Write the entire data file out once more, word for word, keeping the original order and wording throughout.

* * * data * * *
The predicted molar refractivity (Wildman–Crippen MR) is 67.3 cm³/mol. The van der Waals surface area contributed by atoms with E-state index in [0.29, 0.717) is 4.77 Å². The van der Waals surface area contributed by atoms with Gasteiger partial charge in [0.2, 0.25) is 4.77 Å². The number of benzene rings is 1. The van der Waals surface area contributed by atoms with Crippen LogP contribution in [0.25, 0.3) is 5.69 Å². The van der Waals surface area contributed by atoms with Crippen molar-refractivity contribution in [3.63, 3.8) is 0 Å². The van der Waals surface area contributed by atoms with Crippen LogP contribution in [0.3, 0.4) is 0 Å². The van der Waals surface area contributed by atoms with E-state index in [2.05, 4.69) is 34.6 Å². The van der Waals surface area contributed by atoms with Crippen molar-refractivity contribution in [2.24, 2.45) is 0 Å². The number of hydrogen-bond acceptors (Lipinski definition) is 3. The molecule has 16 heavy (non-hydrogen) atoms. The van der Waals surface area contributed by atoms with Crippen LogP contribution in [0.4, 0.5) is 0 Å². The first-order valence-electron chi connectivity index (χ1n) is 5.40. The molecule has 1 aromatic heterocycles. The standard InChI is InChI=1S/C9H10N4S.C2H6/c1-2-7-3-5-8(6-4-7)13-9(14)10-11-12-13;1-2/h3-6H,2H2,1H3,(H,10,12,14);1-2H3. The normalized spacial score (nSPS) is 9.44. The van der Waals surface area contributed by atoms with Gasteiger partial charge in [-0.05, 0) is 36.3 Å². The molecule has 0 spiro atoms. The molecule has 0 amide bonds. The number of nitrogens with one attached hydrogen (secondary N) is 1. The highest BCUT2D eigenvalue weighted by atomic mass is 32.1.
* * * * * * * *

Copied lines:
The predicted molar refractivity (Wildman–Crippen MR) is 67.3 cm³/mol. The van der Waals surface area contributed by atoms with E-state index in [0.29, 0.717) is 4.77 Å². The van der Waals surface area contributed by atoms with Gasteiger partial charge in [0.2, 0.25) is 4.77 Å². The number of benzene rings is 1. The van der Waals surface area contributed by atoms with Crippen LogP contribution in [0.25, 0.3) is 5.69 Å². The van der Waals surface area contributed by atoms with Crippen molar-refractivity contribution in [3.63, 3.8) is 0 Å². The van der Waals surface area contributed by atoms with Crippen LogP contribution in [0.3, 0.4) is 0 Å². The van der Waals surface area contributed by atoms with E-state index in [2.05, 4.69) is 34.6 Å². The van der Waals surface area contributed by atoms with Crippen molar-refractivity contribution in [2.24, 2.45) is 0 Å². The number of hydrogen-bond acceptors (Lipinski definition) is 3. The molecule has 16 heavy (non-hydrogen) atoms. The van der Waals surface area contributed by atoms with Crippen LogP contribution in [0.4, 0.5) is 0 Å². The first-order valence-electron chi connectivity index (χ1n) is 5.40. The molecule has 1 aromatic heterocycles. The standard InChI is InChI=1S/C9H10N4S.C2H6/c1-2-7-3-5-8(6-4-7)13-9(14)10-11-12-13;1-2/h3-6H,2H2,1H3,(H,10,12,14);1-2H3. The normalized spacial score (nSPS) is 9.44. The van der Waals surface area contributed by atoms with Gasteiger partial charge in [-0.05, 0) is 36.3 Å². The molecule has 0 spiro atoms. The molecule has 0 amide bonds. The number of nitrogens with one attached hydrogen (secondary N) is 1. The highest BCUT2D eigenvalue weighted by atomic mass is 32.1.